• Supervision and Mentoring: School psychology candidates will have the skills and experiences to mentor other students during the program. In addition, school psychology candidates will gain skills and experiences to be able to supervise future school psychology candidates. (CCTC Standard 16).
  • Practica in School Psychology and Culminating Internship Experience: School psychology candidates will be expected to complete at least 450 hours of school psychology practicum experience in the schools. In addition, school psychology candidates will be expected to complete at least 1200 hours of internship experience in the schools. While some variations may be allowed, these will need to be consistent to state and national standards and approved by the school psychology program coordinator. (CCTC Standard 25, 26).
  • Determination of Candidate Competence: School psychology candidates will be assessed for competence in the various professional areas and standards delineated by NASP and CCTC standards on the Performance Based Outcomes (PBOs) documents for practica and internship in school psychology satisfactorily assessed by both their site supervisor as well as university professor. Determination of candidate competence will also be based on grades of B or better in all coursework, relevant rubrics in professional practice, and satisfactory supervisory evaluation(s). In addition, school psychology candidates are expected to exhibit ethical, professional, and exceptional interpersonal and communication skills. (CCTC Standard 27).
  • Culminating Activity: School psychology candidates are expected to complete a culminating activity to be assessed by the chair of the culminating activity committee with at least satisfactory ratings. Candidates will have the option to choose either a thesis, project, or comprehensive exam. Candidates are expected to do a comprehensive literature review of research studies on chosen topics. Candidates are expected to be able to analyze research design and critically evaluate the statistics used as part of being an informed research consumer. (NASP Standard VIII 8.1; CCTC Standards 23, 24, 25, and 26).

Admission Requirements

General Admission Requirements: All applicants must demonstrate evidence of suitability for graduate work in School Psychology and complete the application process by the published deadline for that year. In addition to our application form, applicants must submit transcripts (may be unofficial) of all prior academic work, documentation of having taken the GRE and passing the Upper Division Writing Proficiency Exam, two to three letters of recommendation on the recommender's stationery, and a statement of personal and professional goals, objectives, and paid and unpaid work history. The personal statement must include information regarding applicants' experiences related to working with cultural or ethnic minorities. A resume is also required. Experience working with school aged children (voluntary or paid) is required, preferably in a school setting.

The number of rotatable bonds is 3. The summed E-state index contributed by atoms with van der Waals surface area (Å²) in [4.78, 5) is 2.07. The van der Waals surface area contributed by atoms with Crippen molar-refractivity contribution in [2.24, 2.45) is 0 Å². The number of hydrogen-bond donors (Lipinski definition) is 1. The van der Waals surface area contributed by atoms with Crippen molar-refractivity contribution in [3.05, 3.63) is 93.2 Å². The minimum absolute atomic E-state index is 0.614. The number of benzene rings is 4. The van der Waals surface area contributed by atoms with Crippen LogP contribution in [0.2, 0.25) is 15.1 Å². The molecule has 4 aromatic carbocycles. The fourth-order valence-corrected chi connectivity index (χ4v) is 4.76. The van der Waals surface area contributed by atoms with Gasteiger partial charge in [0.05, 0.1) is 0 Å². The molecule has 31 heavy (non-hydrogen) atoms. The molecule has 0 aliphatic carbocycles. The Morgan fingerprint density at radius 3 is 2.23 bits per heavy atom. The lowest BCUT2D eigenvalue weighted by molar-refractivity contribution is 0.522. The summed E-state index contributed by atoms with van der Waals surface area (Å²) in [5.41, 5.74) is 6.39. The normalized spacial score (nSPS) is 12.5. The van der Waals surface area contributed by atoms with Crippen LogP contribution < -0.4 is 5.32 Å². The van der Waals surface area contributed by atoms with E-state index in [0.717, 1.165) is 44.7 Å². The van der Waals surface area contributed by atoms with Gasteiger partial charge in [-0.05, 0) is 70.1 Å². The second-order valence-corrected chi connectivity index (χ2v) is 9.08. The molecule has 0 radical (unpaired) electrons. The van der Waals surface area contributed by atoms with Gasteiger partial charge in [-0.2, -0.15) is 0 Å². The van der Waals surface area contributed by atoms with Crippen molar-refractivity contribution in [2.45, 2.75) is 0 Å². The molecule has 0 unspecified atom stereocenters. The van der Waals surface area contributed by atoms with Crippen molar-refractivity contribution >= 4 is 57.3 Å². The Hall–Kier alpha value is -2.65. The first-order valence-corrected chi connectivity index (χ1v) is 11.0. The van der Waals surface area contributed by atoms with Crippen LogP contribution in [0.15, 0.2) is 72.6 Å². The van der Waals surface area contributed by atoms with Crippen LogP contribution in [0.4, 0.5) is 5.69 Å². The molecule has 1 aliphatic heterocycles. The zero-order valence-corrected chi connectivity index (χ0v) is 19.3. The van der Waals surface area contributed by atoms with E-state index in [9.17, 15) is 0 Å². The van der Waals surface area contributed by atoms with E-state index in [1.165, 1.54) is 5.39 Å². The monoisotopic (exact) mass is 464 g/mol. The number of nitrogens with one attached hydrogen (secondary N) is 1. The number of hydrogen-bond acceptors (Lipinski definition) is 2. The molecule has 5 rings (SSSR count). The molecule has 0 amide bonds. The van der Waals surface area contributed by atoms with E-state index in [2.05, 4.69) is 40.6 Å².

Those who meet the requirements will be invited for an interview. The interview dates will be posted on the departmental webpage by the application deadline date.

Applicants must take the GRE and pass the Upper Division Writing Exam. All students must also take the CBEST by the end of the first semester. This is a credentialing requirement. In addition to the general requirements stated above, all School Psychology applicants must have completed or be enrolled in the following undergraduate courses or their equivalents:

Prerequisites (12 units)

EPC 314 Psychological Foundations, K-12 (3) (Waived for applicants who have a teaching credential)
EPC 430 Development and Learning in Early Childhood Education (3)
EPC 451 Fundamentals of Counseling and Guidance (3)
EPC 600 Educational Statistics for Research and Measurement (3)
(Equivalent courses may be substituted for prerequisites with approval.)

Students who have taken equivalent course at other institutions will need to submit a course equivalency form, transcripts, university course description, and course syllabi. Graduate advisors and school psychology professors will evaluate and determine whether the requested courses are equivalent to the pre-requisites.

All applicants for graduate study must submit an application to the department and a graduate application to the University. Four prerequisite courses for the School Psychology masters degree and credential programs must be completed with a grade of "B-" or better in order to matriculate into the program. In addition to the above requirements, students under serious consideration will be expected to complete a structured interview process. Selection of students is made by the School Psychology program coordinators based on evaluation of written application material, references, grades/GRE scores, paid and unpaid work experience, writing sample, and the structured interview. Interviews are conducted by teams composed of CSUN school psychology faculty, school psychologists or other school personnel in the field, and advanced graduate students. Admission to the School Psychology masters and credential program requires a formal letter of acceptance from the program coordinator.

Note: The School Psychology program at CSUN is a FULL time three year program designed to prepare professional School Psychologists.

Application Procedures

Application Period for Master's Degree and Advanced Student/Credential Applications: